R and I spent the morning gardening; between us we achieved a lot, but it left me very tired – I went to my desk afterwards, intending to catch up on some financial stuff, and fell asleep in my chair.
Eventually I hauled myself upright and went out for a little bug safari – it’s a measure of how wrung out I was feeling that even a quarter-mile walk to the butterfly field seemed too much, but there’s an unmown meadow just a few yards from the house, so I wandered round there instead. There were Meadow Browns and Ringlets, and one Marbled White, but it was still very windy (and cold, whenever the clouds came over), and they were difficult to photograph.
I then tried the path we call The Cut, which transects the village and crosses the stream that runs along the centre of the valley; it was much more sheltered there, and I found a few hoverflies and some extremely gravid Oedemera nobilis browsing on bramble flowers. By now I was pretty sure I had all the shots I wanted, so I went back to the house – and as I turned into the garden was astonished to see this Comma, calmly feeding on a red valerian plant. In all the years we’ve lived here it’s the first Comma I’ve ever seen in this village.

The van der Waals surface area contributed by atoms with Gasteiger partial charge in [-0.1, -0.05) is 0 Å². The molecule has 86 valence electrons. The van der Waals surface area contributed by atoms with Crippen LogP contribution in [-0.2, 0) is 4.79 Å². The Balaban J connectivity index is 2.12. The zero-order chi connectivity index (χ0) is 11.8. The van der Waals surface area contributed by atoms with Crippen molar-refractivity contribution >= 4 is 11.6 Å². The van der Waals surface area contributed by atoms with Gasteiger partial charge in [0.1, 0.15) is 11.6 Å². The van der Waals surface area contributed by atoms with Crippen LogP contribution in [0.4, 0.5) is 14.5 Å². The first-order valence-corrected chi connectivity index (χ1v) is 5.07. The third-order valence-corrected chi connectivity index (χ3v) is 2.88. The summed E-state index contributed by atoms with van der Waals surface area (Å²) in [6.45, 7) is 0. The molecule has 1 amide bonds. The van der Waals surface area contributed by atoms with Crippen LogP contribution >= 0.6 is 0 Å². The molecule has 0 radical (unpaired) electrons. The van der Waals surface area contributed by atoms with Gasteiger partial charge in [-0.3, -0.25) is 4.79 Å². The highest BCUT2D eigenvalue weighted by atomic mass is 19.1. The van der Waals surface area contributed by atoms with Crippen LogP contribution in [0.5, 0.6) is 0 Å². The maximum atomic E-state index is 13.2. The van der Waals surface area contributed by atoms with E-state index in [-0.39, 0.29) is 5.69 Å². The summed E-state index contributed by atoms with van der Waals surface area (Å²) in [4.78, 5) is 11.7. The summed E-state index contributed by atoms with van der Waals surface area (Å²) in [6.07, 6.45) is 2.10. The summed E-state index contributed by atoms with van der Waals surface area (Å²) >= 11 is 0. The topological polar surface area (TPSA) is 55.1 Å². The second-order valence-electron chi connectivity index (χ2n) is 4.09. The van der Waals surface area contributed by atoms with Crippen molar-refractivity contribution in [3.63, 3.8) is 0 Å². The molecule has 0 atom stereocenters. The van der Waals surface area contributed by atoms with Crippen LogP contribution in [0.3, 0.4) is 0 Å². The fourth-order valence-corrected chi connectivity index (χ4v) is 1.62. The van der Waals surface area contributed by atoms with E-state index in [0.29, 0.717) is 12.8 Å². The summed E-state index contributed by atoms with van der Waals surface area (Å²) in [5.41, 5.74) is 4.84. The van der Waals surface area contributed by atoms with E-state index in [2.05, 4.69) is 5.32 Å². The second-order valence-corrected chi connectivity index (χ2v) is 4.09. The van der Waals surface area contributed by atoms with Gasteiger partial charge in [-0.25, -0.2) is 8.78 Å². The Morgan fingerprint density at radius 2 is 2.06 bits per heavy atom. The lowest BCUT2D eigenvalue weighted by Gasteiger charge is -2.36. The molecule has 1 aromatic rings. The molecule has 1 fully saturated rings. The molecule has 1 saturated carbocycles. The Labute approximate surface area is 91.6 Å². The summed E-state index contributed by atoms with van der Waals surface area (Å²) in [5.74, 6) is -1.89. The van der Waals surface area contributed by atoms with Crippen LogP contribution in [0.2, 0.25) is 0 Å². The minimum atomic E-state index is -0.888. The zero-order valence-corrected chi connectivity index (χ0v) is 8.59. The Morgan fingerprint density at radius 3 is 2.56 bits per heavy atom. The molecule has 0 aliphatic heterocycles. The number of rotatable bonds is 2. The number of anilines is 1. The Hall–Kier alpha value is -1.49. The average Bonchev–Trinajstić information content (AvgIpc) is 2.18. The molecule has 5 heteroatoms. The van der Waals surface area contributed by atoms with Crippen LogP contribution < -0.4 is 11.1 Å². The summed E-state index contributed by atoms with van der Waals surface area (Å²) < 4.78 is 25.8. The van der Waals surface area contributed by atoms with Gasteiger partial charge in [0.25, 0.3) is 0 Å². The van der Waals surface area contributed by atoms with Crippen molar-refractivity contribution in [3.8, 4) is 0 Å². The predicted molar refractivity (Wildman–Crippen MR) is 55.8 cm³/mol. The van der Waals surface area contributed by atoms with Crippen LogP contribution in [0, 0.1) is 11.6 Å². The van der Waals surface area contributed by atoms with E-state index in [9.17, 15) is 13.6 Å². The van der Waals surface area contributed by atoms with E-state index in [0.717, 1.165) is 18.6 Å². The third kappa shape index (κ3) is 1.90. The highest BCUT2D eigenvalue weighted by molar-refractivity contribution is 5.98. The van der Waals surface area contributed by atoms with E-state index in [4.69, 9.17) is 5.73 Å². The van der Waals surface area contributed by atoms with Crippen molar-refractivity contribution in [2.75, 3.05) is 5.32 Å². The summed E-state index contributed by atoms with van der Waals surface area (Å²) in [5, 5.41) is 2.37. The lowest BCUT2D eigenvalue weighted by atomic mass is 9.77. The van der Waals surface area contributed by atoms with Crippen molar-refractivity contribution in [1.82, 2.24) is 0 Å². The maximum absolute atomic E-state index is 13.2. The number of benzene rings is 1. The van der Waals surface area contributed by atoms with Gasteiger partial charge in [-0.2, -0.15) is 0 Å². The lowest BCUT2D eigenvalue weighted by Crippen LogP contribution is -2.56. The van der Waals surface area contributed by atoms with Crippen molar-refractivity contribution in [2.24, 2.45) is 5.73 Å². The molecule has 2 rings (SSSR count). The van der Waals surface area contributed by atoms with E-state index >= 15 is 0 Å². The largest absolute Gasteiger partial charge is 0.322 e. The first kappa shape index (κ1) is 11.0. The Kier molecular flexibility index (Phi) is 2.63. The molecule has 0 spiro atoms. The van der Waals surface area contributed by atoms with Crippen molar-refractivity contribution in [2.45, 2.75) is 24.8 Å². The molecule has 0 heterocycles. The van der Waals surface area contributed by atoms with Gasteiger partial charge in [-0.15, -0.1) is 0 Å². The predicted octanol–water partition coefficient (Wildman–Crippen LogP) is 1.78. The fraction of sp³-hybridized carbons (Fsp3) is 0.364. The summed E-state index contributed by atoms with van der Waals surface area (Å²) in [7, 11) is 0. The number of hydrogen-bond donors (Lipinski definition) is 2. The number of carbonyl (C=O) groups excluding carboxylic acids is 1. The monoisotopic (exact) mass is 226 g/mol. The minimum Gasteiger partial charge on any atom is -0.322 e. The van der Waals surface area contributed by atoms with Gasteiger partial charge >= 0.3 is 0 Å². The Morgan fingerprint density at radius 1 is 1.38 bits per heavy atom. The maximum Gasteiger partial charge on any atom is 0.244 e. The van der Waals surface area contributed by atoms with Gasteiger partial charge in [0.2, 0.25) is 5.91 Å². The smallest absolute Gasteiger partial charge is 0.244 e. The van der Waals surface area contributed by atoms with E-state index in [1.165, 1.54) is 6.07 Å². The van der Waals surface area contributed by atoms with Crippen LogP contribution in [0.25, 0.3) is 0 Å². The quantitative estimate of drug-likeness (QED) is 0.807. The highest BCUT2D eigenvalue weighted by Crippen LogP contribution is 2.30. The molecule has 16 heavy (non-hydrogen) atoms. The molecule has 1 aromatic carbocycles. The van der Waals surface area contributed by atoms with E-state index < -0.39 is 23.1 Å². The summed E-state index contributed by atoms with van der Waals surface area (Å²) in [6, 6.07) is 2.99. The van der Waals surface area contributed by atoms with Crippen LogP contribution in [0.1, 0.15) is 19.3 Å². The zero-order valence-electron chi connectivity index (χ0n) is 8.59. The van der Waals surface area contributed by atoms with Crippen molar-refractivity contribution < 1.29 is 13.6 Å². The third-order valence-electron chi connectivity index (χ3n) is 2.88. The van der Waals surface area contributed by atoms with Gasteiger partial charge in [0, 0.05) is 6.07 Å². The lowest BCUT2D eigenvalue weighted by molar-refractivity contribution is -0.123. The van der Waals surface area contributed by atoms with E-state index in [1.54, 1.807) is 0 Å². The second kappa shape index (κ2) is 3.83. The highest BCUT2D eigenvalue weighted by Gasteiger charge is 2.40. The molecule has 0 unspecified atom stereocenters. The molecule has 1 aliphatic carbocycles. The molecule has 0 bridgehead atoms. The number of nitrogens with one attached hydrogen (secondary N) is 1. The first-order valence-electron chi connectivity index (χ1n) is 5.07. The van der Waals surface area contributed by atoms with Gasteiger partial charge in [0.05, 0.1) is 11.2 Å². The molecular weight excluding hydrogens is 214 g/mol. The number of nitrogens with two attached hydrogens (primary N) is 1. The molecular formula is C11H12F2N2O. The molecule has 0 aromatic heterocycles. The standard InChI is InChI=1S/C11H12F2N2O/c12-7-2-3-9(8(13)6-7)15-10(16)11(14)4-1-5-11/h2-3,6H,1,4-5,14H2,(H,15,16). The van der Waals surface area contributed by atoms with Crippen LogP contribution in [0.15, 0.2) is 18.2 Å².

When I uploaded my shots the thing that immediately came into my mind was “there was nowhere the eye could rest comfortably” – a stock phrase which we use in our family to describe violently clashing clothing or décor. Personally I rarely wear orange, and never hot pink, but if I were to sport either colour I would probably avoid standing in front of a vivid lime green background. This set of photos was a symphony in orange, pink and green, (think Stockhausen, rather than Brahms) and at first I really wasn’t sure what to do with them. Luckily, after fiddling about in Lightroom for a while I had the notion of simply brightening and desaturating the green, which flattened the background while leaving the butterfly and flowers alone.
Now I must go and sleep. Ongoing apologies for being so poor at commenting and responding – I hope to catch up (at least a little) tomorrow. If you’re interested, there’s more information about this interesting species of butterfly here.